Breviary Leaf

This page is a Vellum leaf from a medieval breviary that Otto F. Ege disbound and sold   as part of his "Fifty Original Leaves from Medieval Manuscripts” portfolio. Although Ege suggested that the breviary was  French in origin and dated from the late 13th century, modern scholars believe that this volume was English and composed circa 1420-1430. This page has vibrant inking and large areas of gilding, as well as highly decorative motifs, expensive details that suggest the object was for a prestigious clientele. Much of the page shows damage and while we might assume this is because of its age, patching and the adhesive present on the page shows that over time work has been done to preserve the piece and restore it to some manner resembling the original. It also reveals that the object was  mounted at one point into a cardboard backing likely for display, or stability purposes. 

Otto Ege described the leaf as follows: 

"Breviaries were seldom owned by laymen. They were service books and contained the Psalter with the versicles, responses, collects and lections for Sundays, weekdays, and saints' days. Other texts could be included. A Breviary, therefore, was lengthy and usually bulky in format. Miniature copies like the one represented by this leaf are rare. The angular gothic script required a skilled calligrapher. It would be difficult for a modern engrosser to match, even with steel pens, the exactness and sharpness of these letters formed with a quill by a XIIIth century scribe. Green was a decorative color added to the palette in the late XIIIth century in many scriptoria. The medieval formulae for making it from earth, flowers, berries, and metals are often elaborate and strange. This manuscript was written on fine uterine vellum, i.e., the skin of an unborn calf. It evidently had hard use, or may have been buried with its owner."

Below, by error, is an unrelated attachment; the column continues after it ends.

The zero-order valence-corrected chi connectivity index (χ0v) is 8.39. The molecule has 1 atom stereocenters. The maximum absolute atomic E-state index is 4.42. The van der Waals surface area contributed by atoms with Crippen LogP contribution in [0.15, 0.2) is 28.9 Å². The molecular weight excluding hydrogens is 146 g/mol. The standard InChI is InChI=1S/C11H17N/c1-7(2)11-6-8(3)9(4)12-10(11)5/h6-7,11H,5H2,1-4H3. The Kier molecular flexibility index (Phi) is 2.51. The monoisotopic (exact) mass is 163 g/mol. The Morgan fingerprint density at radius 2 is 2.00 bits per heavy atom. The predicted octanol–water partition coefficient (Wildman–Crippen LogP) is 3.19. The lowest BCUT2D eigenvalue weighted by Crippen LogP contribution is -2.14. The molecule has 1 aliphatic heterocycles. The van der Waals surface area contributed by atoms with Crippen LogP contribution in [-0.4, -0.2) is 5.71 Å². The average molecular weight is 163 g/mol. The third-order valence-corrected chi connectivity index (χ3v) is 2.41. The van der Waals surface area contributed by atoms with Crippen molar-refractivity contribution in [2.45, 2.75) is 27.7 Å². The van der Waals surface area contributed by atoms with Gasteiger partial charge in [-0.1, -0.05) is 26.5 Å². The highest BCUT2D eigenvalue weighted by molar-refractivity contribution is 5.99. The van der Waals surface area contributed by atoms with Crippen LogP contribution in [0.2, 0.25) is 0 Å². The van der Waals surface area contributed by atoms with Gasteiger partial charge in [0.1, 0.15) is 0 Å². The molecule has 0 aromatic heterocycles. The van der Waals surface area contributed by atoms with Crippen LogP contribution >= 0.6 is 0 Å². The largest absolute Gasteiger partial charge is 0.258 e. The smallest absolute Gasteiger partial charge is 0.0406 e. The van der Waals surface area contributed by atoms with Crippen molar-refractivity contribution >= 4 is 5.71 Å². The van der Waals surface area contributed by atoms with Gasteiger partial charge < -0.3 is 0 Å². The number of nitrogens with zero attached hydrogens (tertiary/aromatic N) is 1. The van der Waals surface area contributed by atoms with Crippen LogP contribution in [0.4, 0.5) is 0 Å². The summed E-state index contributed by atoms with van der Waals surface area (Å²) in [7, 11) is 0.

A scan of the front side of the Breviary Leaf.

A scan of the back side of the Breviary Leaf.